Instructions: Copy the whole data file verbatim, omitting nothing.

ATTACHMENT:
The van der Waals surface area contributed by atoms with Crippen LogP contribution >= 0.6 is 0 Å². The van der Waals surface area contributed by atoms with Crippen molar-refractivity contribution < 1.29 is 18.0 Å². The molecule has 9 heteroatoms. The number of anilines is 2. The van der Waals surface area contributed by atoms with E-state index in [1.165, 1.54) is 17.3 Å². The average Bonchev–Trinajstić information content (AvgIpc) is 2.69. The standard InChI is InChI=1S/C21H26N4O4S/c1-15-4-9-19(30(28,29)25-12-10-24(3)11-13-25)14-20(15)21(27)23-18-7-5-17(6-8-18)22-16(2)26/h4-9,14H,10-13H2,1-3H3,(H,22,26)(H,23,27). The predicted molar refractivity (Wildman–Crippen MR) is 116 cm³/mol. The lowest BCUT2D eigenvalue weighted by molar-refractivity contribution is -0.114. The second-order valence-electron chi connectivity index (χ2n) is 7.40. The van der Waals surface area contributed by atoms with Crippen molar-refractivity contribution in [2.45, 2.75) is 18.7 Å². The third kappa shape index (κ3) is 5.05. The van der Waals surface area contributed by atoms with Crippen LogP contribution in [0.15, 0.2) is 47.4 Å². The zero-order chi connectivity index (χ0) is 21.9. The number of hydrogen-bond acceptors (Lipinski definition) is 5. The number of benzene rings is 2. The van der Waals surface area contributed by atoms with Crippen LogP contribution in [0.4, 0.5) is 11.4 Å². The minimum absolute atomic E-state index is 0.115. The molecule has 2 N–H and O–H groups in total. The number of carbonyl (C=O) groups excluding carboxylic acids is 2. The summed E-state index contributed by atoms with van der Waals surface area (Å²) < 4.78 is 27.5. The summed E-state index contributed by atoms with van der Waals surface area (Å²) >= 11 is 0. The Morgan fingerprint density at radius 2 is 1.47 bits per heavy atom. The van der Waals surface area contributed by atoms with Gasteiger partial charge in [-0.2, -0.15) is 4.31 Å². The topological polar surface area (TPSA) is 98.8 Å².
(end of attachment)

The van der Waals surface area contributed by atoms with Crippen LogP contribution >= 0.6 is 0 Å². The van der Waals surface area contributed by atoms with Crippen molar-refractivity contribution < 1.29 is 18.0 Å². The molecule has 9 heteroatoms. The number of anilines is 2. The van der Waals surface area contributed by atoms with E-state index in [1.165, 1.54) is 17.3 Å². The average Bonchev–Trinajstić information content (AvgIpc) is 2.69. The standard InChI is InChI=1S/C21H26N4O4S/c1-15-4-9-19(30(28,29)25-12-10-24(3)11-13-25)14-20(15)21(27)23-18-7-5-17(6-8-18)22-16(2)26/h4-9,14H,10-13H2,1-3H3,(H,22,26)(H,23,27). The predicted molar refractivity (Wildman–Crippen MR) is 116 cm³/mol. The lowest BCUT2D eigenvalue weighted by molar-refractivity contribution is -0.114. The second-order valence-electron chi connectivity index (χ2n) is 7.40. The van der Waals surface area contributed by atoms with Crippen molar-refractivity contribution in [2.45, 2.75) is 18.7 Å². The third kappa shape index (κ3) is 5.05. The van der Waals surface area contributed by atoms with Crippen LogP contribution in [0.15, 0.2) is 47.4 Å². The zero-order chi connectivity index (χ0) is 21.9. The number of hydrogen-bond acceptors (Lipinski definition) is 5. The number of benzene rings is 2. The van der Waals surface area contributed by atoms with Crippen LogP contribution in [0.4, 0.5) is 11.4 Å². The minimum absolute atomic E-state index is 0.115. The molecule has 2 N–H and O–H groups in total. The number of carbonyl (C=O) groups excluding carboxylic acids is 2. The summed E-state index contributed by atoms with van der Waals surface area (Å²) < 4.78 is 27.5. The summed E-state index contributed by atoms with van der Waals surface area (Å²) >= 11 is 0. The Morgan fingerprint density at radius 2 is 1.47 bits per heavy atom. The van der Waals surface area contributed by atoms with Gasteiger partial charge in [-0.2, -0.15) is 4.31 Å². The topological polar surface area (TPSA) is 98.8 Å².